Re: gcc 3.2 epoch?
On Thursday 09 January 2003 10:04, Miles Bader wrote:
> The point is that the extension you've proposed above doesn't change
> anything -- the `real' version used within many contexts would still
> be the full-with-epoch version. The fact that there's an additional
> `upstream version' field wouldn't change that anymore than the
> current ability to strip off the epoch does, so there's little poitn
> to having such a field.
> Numeric stability is probably not all that important when you're
Could this _non-sense_ please be stopped?
Exchange the above content and signature and you still have the same
outcome: There is no point in wasting technical and neuronal bandwidth
to replace working solutions with xxxxxxx ..., neither
- Debian release numbers
- mass bugging wishlists
- (fill in any cruft here that you find occasionally on the main
developer mailing lists, that should keep people actually working
on/for/with Debian together)
If you find yourself, like me, giving up one list after the other,
because most spam is more interesting than intended content, you will
surely _know_ what i mean.
May be you will find that i'm myself too quiet, but while working in
the background i cumulate a feeling that one of the greatest things on
this planet, Debian project, is slowly dying if the real problems are
not going to be handled:
- real brokenness of dists
- growing administrative work, project mgmt.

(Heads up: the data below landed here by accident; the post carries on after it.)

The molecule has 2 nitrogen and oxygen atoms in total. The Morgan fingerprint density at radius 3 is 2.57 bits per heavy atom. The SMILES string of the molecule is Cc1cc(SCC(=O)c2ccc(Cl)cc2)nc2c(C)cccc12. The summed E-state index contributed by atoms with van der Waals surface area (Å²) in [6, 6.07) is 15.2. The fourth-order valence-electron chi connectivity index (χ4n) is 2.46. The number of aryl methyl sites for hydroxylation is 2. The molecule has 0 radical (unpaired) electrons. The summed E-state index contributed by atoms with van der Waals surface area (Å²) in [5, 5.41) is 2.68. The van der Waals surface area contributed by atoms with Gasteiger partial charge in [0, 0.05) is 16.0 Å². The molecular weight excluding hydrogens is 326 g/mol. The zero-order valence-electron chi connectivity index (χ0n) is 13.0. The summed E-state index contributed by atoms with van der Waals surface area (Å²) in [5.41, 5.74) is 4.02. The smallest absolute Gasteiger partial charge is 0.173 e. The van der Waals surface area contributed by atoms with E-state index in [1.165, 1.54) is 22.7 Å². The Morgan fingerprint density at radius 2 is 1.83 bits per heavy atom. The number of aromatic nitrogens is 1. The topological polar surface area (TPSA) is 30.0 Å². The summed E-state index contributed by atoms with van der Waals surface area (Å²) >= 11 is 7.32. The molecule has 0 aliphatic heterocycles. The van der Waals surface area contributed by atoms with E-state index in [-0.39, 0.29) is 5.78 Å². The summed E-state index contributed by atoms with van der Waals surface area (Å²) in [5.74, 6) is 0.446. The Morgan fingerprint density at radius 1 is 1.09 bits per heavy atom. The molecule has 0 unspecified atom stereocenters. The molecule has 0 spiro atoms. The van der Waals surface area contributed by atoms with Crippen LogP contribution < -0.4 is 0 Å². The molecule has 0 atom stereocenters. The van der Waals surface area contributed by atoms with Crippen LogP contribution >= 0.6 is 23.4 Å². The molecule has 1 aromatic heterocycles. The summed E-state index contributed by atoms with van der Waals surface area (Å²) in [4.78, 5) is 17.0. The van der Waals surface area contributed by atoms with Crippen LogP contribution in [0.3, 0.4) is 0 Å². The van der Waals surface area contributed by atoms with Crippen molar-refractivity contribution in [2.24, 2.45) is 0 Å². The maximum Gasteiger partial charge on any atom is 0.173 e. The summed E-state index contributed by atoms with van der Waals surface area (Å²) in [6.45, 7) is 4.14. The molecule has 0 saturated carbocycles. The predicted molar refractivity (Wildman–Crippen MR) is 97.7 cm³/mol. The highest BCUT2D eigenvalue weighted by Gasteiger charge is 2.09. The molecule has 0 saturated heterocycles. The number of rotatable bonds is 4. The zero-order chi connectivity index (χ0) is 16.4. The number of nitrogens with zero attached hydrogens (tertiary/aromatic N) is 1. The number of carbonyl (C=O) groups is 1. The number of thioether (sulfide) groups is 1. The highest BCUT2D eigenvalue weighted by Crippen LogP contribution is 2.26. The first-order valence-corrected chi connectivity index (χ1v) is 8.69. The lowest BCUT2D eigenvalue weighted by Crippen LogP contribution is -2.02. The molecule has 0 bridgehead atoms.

to name only some. Hold your breath for a moment and i'm sure you will
find at least one point to add ...
My english is bad as always and i'm missing the words now, so let me
simply express how i feel: i really love you people, working on
infrastructure, keeping the archive going, looking after new and old
releases, making up your minds about transitions, working on great,
usable pkgs and working with the press - that you appear less and less
on the lists makes me think, that your workload is rising more and more
- and it is exactly that what is happening: the real work is going to
be put on less people everyday, if anybody else thinks ... or better,
Every new 'WNPP report' is a clear sign, we've already seen valuable
people leaving the project, loosing more will be deadly IMHO. Although
i'd be the first one to stand up against two tier maintainer structures
or anything like that, i currently have to admit that i'm proud of
anybody who is really doing something to keep the project going.
The world keeps changing, IT does and so has the Debian project - i
don't think that it can shrink by artificial means. We will have to
develop _ways to go_, like oldtimer developers did in the good old
days, only that hardware and speed is no longer the issue, but clean
interfaces and clear tasks are. And there is one word through all the
times, discipline, meaning the spiritual habitat of each (knowing when
and why to keep quiet for instance) that makes it possible for the
plenum to learn and prosper from day to day.
Each port shows the incredible flexibility of the Debian project,
upstream developers sometimes just can't believe it. Taking policy as
policy, commercial use simply as such and trying to guess some of the
spirit that brought us all to where we are (eg. DFSG, Social Contract
come to mind) i strongly believe that Debian might well have an
unforeseeable future, if it can survive tomorrow ...
EOT. Sorry for the additional noise. Honestly kind regards, martin